Interesting Wired News piece on the impact of 9/11 on the blogosphere…
When the world changed on Sept. 11, 2001, the web changed with it.
While phone networks and big news sites struggled to cope with heavy traffic, many survivors and spectators turned to online journals to share feelings, get information or detail their whereabouts. It was raw, emotional and new — and many commentators now remember it as a key moment in the birth of the blog.
When four planes were hijacked on a sunny fall morning, easy-to-use blogging services were still few and far between. Yet many who witnessed the horror of the attacks firsthand took to the keyboard to talk with the world.
Horrified Americans used e-mail, instant messages, any available communication tool. But weblogs meant large audiences, not just friends and family, could read those stories from the scene.
“I have a scrap of paper that flew onto my roof,” wrote New Yorker Anthony Hecht. “Typewritten and handwritten numbers in the millions. A symbol of our tragedy. It smells like fire.”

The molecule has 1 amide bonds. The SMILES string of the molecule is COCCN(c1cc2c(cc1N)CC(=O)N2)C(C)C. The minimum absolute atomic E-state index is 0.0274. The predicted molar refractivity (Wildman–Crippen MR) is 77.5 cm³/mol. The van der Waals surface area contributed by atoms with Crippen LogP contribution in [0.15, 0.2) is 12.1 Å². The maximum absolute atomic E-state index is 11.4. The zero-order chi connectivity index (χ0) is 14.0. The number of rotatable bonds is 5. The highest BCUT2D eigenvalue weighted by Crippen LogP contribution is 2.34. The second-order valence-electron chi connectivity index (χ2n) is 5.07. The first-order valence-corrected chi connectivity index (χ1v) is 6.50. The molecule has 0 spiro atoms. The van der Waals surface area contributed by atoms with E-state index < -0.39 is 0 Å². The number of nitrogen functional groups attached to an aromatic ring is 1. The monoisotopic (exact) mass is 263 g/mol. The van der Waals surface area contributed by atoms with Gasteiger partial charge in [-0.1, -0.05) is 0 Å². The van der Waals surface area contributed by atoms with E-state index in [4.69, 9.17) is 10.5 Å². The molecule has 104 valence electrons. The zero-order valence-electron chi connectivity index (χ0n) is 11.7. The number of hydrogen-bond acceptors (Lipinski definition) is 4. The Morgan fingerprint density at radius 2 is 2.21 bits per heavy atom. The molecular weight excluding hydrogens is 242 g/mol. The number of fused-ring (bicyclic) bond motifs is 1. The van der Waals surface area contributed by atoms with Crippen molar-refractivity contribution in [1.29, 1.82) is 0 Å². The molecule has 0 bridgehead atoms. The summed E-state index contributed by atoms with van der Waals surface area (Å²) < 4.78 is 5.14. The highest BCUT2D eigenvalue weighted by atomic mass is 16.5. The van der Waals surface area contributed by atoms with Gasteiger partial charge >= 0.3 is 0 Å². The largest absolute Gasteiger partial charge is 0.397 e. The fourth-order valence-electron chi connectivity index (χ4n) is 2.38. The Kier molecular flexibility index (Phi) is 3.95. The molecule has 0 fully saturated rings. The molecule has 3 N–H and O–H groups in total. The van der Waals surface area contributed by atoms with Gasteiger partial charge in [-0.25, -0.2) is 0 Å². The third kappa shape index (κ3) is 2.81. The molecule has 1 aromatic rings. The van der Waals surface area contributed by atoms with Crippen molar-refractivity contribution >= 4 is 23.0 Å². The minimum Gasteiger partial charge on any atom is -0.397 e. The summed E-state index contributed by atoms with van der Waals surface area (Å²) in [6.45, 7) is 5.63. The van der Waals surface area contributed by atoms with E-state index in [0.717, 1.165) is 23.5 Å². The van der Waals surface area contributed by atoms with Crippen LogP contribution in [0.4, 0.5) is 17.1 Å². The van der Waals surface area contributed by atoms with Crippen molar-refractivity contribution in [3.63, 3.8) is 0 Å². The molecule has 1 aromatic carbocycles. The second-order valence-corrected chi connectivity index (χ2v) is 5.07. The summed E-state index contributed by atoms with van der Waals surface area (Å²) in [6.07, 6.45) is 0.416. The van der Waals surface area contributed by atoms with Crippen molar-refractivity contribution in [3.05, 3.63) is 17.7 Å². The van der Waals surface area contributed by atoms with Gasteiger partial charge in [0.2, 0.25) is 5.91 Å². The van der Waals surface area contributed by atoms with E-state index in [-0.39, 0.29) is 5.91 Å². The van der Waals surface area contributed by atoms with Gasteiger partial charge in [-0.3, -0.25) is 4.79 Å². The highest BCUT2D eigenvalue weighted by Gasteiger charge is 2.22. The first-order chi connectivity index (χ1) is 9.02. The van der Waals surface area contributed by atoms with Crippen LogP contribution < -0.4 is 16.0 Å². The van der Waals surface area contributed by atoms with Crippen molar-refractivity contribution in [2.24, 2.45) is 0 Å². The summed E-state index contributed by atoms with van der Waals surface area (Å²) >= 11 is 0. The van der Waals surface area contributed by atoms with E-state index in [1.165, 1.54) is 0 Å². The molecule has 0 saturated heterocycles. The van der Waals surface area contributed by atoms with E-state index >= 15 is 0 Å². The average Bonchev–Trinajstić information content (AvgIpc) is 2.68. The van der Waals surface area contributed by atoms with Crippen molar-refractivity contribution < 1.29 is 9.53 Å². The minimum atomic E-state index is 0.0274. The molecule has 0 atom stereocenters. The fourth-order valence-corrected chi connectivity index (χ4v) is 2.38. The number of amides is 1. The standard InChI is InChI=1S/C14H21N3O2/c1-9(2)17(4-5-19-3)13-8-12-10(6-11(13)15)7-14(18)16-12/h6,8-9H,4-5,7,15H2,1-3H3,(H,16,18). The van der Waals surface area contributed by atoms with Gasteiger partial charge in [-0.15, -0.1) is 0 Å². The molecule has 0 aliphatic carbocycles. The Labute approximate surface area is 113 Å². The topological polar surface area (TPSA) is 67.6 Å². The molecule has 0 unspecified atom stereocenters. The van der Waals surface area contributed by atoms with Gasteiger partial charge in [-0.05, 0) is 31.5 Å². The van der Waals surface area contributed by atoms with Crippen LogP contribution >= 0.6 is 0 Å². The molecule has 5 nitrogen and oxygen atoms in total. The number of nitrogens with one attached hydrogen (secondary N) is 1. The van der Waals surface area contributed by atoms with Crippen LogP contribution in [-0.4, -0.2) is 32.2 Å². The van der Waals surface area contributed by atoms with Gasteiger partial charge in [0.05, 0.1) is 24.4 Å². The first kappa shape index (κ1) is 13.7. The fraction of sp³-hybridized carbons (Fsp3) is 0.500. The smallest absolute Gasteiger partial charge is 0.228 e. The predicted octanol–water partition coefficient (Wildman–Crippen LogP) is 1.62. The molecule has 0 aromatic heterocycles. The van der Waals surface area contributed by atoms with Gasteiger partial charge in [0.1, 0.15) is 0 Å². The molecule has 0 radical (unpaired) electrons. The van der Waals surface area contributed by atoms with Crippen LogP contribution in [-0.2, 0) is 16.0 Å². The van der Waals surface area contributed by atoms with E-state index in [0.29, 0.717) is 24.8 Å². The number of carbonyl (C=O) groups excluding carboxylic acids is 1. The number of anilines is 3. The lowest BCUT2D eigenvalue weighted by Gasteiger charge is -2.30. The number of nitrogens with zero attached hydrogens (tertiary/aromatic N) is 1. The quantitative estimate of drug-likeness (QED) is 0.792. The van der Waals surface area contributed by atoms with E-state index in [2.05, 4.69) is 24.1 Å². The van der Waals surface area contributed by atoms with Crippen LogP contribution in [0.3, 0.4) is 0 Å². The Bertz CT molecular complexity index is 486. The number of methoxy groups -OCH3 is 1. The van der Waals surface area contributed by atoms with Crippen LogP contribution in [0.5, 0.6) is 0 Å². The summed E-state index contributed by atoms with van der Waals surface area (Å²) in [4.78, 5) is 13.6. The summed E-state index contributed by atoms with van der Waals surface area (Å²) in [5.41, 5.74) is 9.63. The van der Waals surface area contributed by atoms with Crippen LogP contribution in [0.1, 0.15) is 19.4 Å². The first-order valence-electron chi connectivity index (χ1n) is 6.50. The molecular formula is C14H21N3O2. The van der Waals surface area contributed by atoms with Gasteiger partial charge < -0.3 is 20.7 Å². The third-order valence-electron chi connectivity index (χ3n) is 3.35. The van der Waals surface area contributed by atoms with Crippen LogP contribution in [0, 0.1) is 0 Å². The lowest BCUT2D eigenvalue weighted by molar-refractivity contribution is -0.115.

Many bloggers strayed from their normal writing beats to produce a rolling news service comprising links to materials and tidbits gathered by friends.
Dave Winer, author of one of the earliest and most popular weblogs, Scripting News, used his site to post one-line news flashes, New York webcam stills and links to witness accounts.
The chaos was “a galvanizing point for the blogging world,” said Dan Gillmor, director of the Center for Citizen Media.
“We had this explosion of personal, public testimony and some of it was quite powerful,” Gillmor said. “I remembered that old cliche that journalists write the first rough draft of history. Well now bloggers were writing the first draft.”